Sanjiv Bhatt, the expelled ex-IPS officer, on whom the entire case against Prime Minister Narendra Modi for the latter's alleged role in the 2002 riots and the hopes of many opposed to Modi rested, has been finally handed down a judicial invalidation from the country's highest court. His theories were, really, just theories.
The Supreme Court was hearing a plea by Bhatt to transfer an FIR against him for coercing and illegally forcing his driver, constable KD Panth, to prepare an affidavit to his liking. While deposing before the SC-appointed Special Investigation Team (SIT), Bhatt was accompanied by his then driver Panth who, Bhatt wished, would corroborate Bhatt's claim that he attended the 27 February 2002 meeting at Modi's residence (In 2002, Modi was Gujarat CM) when the Gujarat riots, in the wake of the Godhra train burning, were about to worsen.
While Panth had originally confirmed that he drove Bhatt to Modi's residence, he later retracted. A critical fact to be mentioned here is that Bhatt insisted that Panth be examined by SIT in his presence - something the SC termed as "pressure tactics". The petition before the SC was, among other things, to transfer investigation in that FIR to an independent agency outside Gujarat.
While denying Bhatt's request, the SC bench, which included the Chief Justice of India, finally got the opportunity to examine the various machinations and strategising done by Bhatt to sustain his theory. The full text of SC judgment can be read here.
First and foremost, the records clearly establish that Panth was not even in Gujarat between 25 February and 28 February 2002. Not only that, when Bhatt wanted Panth to testify that he drove Bhatt to the CM's residence, Bhatt took Panth to the then President of the Gujarat Congress and Chairman of the Legal Cell for the preparation of his affidavit.
Other portions of the judgment reveal Bhatt's machinations to confirm his theories.
There are email exchanges between Bhatt and a Gujarat Congress leader showing receipt of a "package", of Bhatt being "underexploited" (in the case) and him asking the Congress member to "try to mobilise support/pressure-groups in Delhi to influence him (the Amicus Curiae Raju Ramchandran) in a very subtle manner". It is useful to point out here that Ramchandran had opined that Modi could be prosecuted based on Bhatt's allegations alone. This author had back then pointed out serious deficiencies in the opinion.
Then there are email exchanges between Bhatt and a journalist, wherein Bhatt tries to have the journalist mention that he had met Bhatt on 27 February when he was "about to go to the disputed meeting". Bhatt later emailed a TV channel member that he had filed an affidavit stating that the journalist was with him when he had to leave for a meeting at Modi's residence and that the channel member should "confirm through your sources in SC". Bhatt even asked the journalist whether he would be comfortable with another media person.
This, as SC observed in the judgment, was Bhatt's attempt at "recreating" his whereabouts on the night of the meeting.
When the correspondent shied away, Bhatt wrote to him that they "could let the press sniff it out and contact" him. This will "finally force the hand of amicus and SC to take notice and subsequent affirmative action". In a follow-up email, Bhatt told the journalist that if he feared amicus and SC may not take it seriously, then "media trick can be tried".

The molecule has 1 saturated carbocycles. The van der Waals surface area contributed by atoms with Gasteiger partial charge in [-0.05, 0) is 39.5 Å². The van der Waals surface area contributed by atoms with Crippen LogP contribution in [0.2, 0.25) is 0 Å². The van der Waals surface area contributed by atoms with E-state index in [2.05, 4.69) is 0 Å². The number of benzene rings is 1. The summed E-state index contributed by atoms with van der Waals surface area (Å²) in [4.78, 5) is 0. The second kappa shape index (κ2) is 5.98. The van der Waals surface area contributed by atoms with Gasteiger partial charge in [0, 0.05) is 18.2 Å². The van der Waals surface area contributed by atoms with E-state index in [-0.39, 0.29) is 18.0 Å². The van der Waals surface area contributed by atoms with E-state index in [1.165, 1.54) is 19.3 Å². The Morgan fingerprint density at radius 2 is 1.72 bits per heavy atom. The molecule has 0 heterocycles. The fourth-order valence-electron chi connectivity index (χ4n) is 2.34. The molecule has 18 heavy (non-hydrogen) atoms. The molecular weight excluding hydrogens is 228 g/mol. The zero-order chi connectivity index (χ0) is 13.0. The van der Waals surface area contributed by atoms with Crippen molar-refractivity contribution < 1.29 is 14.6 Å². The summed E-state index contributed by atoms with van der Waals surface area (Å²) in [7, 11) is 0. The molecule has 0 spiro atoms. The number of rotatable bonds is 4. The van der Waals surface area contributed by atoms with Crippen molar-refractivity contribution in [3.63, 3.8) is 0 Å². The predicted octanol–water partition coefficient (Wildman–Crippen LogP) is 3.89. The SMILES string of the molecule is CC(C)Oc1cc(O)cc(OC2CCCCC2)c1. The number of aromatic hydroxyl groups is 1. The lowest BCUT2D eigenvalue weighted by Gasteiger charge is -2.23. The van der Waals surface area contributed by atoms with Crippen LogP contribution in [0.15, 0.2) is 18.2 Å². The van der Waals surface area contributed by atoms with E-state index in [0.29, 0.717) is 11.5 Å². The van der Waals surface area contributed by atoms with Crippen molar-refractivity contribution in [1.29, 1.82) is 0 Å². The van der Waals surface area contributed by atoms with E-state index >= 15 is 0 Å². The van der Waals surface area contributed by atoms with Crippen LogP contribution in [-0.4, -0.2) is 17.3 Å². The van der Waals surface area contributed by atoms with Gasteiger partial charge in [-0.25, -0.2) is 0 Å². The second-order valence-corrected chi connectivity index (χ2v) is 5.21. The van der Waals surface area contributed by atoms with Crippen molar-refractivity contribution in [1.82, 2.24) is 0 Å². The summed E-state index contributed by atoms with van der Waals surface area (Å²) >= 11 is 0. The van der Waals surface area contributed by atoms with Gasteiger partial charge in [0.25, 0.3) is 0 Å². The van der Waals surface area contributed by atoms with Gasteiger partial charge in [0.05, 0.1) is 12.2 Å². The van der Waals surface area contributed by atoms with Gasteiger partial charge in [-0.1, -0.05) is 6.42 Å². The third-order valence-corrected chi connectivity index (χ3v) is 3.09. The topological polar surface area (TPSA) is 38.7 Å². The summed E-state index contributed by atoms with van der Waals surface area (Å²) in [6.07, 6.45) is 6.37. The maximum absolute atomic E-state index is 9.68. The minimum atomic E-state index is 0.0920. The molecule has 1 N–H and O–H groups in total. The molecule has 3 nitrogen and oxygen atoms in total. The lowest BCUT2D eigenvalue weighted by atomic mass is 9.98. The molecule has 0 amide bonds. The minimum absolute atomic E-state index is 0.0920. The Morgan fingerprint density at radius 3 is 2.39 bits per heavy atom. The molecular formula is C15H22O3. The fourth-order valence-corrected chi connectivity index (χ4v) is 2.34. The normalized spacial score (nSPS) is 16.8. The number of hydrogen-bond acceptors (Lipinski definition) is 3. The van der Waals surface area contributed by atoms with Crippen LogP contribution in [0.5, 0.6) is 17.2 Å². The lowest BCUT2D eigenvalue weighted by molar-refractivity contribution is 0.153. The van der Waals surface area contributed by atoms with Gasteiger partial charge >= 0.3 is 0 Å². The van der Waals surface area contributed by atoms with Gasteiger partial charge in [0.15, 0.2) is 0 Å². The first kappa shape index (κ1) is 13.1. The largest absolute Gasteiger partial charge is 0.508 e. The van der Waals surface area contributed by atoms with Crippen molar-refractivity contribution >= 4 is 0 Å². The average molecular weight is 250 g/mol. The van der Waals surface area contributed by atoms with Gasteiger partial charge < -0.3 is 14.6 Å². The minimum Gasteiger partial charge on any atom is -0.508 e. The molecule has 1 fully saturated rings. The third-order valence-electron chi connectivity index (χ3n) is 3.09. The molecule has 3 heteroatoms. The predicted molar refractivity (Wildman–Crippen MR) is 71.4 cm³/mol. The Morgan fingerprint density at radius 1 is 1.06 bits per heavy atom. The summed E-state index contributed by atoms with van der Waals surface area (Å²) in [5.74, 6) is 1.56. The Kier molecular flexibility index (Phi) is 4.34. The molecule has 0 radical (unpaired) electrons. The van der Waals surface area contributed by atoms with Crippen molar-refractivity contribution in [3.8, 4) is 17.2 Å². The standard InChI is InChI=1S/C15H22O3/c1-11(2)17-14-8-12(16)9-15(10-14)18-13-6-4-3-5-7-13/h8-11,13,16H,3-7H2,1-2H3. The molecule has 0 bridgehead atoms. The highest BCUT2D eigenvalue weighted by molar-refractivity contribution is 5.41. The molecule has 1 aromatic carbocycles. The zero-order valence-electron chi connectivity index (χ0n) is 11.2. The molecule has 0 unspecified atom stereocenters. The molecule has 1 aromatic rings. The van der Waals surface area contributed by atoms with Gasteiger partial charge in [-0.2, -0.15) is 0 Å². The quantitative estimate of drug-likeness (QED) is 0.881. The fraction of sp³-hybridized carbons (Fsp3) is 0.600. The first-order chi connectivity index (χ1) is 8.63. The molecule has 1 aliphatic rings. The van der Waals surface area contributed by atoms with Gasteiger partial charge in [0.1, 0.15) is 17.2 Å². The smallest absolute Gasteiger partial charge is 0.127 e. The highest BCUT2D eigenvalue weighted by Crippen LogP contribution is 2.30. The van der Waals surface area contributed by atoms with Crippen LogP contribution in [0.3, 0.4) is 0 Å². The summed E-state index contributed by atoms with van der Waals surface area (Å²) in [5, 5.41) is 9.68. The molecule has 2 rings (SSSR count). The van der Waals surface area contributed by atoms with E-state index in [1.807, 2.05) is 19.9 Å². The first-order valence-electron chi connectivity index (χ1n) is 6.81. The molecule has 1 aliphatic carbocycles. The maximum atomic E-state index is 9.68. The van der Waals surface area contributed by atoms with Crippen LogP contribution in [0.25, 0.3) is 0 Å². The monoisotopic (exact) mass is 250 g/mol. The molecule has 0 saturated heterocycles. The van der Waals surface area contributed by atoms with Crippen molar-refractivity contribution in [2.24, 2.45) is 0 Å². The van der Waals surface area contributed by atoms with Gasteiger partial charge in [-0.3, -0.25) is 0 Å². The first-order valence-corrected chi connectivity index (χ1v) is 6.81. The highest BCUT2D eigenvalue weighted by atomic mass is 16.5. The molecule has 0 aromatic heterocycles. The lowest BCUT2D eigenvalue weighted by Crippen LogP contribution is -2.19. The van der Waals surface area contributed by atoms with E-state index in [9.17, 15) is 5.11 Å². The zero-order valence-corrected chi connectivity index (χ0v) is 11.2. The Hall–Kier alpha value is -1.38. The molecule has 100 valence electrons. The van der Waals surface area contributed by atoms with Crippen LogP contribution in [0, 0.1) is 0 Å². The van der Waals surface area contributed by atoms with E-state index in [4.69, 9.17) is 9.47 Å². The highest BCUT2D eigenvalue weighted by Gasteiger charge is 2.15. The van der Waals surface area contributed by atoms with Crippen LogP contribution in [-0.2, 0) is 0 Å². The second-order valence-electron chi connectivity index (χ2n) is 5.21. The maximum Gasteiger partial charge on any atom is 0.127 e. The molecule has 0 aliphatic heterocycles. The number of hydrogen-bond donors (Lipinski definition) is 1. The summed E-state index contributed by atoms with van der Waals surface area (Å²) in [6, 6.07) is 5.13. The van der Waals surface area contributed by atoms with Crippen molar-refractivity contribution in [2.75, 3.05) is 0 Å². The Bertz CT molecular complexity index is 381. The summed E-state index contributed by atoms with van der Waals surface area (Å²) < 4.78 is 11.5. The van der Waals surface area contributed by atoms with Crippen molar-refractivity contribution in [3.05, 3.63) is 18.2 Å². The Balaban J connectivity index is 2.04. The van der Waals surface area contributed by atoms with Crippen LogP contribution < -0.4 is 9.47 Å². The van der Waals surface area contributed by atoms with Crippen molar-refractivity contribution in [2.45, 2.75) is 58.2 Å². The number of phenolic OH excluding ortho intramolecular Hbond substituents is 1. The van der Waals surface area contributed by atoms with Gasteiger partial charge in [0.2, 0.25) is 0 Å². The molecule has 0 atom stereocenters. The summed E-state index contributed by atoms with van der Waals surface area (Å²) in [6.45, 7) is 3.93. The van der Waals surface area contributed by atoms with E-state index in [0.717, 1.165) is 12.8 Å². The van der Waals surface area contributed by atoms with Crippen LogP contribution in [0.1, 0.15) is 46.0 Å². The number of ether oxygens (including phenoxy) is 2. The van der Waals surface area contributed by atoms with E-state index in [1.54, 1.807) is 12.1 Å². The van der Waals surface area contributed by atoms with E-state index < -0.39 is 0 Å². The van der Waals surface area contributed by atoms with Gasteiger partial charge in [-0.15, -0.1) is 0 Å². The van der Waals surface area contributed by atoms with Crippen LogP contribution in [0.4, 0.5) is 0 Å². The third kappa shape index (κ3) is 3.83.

In his emails with an activist of the Narmada Bachao Andolan, Bhatt advised her that "pressure groups and opinion makers in Delhi can be of great help in forwarding the cause". Bhatt wanted to create a situation where it would be difficult for the SC bench hearing Zakia Jafri’s petition to disregard the shortcomings of the SIT report on the Gulbarg society killings where Jafri’s husband died.
What's perhaps the most direct evidence of Bhatt acting in connivance with the Congress, he writes to an NGO head that he will "take it up with someone in the party" and get "suitably instructed".
The SC verdict also takes cognisance of one vital fact which exposed Bhatt’s lie that he was present at the meeting at Modi's residence on 27 February. He tries to ascertain former minister Haren Pandya's whereabouts on the night in question. This is because Bhatt had stated that Pandya was also there at the meeting. Pandya's cellphone location revealed that he was not there at the meeting. An earlier column by this author on Raju Ramchandran's deficient legal reasoning alludes to this discrepancy.
This led the SC to state that Bhatt was "not acting bona fide and was catering to the interest elsewhere". The court also observed how Bhatt kept quiet for nine years about the meeting. These machinations (the emails, the connivance with Congress, NGOs, etc) made it clear that, in SC's words, Bhatt had "not come to the Court with clean hands".
The Supreme Court bench also noted a deliberate attempt on the part of Bhatt to mislead it. Bhatt alleged that SIT was leaking sensitive and confidential details pertaining to the riots to the then Additional Advocate General. In fact, as SC noted, Bhatt knew that those emails had nothing to do with riots, but the fake encounter cases. As the SC noted, Bhatt revealed only the covering text of the e-mails and "intentionally avoided the enclosures because the same would have exposed falsity of his stand."
When Bhatt made up these theories back in 2011, he was the toast of those who did not want Modi to rise. He got maximum media coverage (much of which can be explained in his emails) and NGOs and Bollywood celebrities stood by him. His every word was Gospel; he was a national icon and a courageous whistleblower.
Today it would be difficult to find anybody stand in his support after the SC has exposed his "unclean hands" threadbare. This is Bhatt's fall from grace. It hurts not only him, but the hate-Modi brigade.
Updated Date: Oct 15, 2015 00:07 AM